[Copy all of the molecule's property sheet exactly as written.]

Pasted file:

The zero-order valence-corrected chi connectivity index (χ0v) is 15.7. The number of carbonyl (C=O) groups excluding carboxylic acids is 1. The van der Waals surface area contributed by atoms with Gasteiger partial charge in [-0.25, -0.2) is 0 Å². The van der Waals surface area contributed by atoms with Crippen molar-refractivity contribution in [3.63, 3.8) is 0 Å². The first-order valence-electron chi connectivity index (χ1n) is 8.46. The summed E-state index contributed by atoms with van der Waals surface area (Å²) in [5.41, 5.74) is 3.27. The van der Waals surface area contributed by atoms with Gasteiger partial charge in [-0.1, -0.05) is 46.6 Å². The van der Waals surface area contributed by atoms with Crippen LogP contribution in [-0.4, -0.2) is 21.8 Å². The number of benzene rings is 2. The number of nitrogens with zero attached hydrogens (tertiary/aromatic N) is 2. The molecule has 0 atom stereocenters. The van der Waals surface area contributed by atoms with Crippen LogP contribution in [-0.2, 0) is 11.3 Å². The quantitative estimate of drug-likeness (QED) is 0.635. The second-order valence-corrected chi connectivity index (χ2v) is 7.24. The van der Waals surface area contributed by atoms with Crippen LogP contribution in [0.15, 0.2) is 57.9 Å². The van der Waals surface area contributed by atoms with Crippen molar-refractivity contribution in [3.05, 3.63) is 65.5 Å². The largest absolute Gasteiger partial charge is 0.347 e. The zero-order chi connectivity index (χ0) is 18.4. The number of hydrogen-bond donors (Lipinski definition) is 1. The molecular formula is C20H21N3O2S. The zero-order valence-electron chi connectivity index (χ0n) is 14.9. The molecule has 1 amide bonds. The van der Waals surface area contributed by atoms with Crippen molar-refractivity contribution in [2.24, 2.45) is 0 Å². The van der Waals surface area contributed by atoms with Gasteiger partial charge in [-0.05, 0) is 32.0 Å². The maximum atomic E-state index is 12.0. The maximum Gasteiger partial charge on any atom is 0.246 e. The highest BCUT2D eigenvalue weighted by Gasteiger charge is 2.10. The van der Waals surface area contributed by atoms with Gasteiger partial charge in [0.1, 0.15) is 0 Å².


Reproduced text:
The zero-order valence-corrected chi connectivity index (χ0v) is 15.7. The number of carbonyl (C=O) groups excluding carboxylic acids is 1. The van der Waals surface area contributed by atoms with Gasteiger partial charge in [-0.25, -0.2) is 0 Å². The van der Waals surface area contributed by atoms with Crippen molar-refractivity contribution in [3.63, 3.8) is 0 Å². The first-order valence-electron chi connectivity index (χ1n) is 8.46. The summed E-state index contributed by atoms with van der Waals surface area (Å²) in [5.41, 5.74) is 3.27. The van der Waals surface area contributed by atoms with Gasteiger partial charge in [-0.1, -0.05) is 46.6 Å². The van der Waals surface area contributed by atoms with Crippen LogP contribution in [-0.4, -0.2) is 21.8 Å². The number of benzene rings is 2. The number of nitrogens with zero attached hydrogens (tertiary/aromatic N) is 2. The molecule has 0 atom stereocenters. The van der Waals surface area contributed by atoms with Crippen LogP contribution in [-0.2, 0) is 11.3 Å². The quantitative estimate of drug-likeness (QED) is 0.635. The second-order valence-corrected chi connectivity index (χ2v) is 7.24. The van der Waals surface area contributed by atoms with Crippen LogP contribution in [0.15, 0.2) is 57.9 Å². The van der Waals surface area contributed by atoms with Crippen molar-refractivity contribution in [3.05, 3.63) is 65.5 Å². The largest absolute Gasteiger partial charge is 0.347 e. The zero-order chi connectivity index (χ0) is 18.4. The number of hydrogen-bond donors (Lipinski definition) is 1. The molecular formula is C20H21N3O2S. The zero-order valence-electron chi connectivity index (χ0n) is 14.9. The molecule has 1 amide bonds. The van der Waals surface area contributed by atoms with Crippen molar-refractivity contribution in [2.24, 2.45) is 0 Å². The van der Waals surface area contributed by atoms with Gasteiger partial charge in [-0.05, 0) is 32.0 Å². The maximum atomic E-state index is 12.0. The maximum Gasteiger partial charge on any atom is 0.246 e. The highest BCUT2D eigenvalue weighted by Gasteiger charge is 2.10. The van der Waals surface area contributed by atoms with Gasteiger partial charge in [0.1, 0.15) is 0 Å².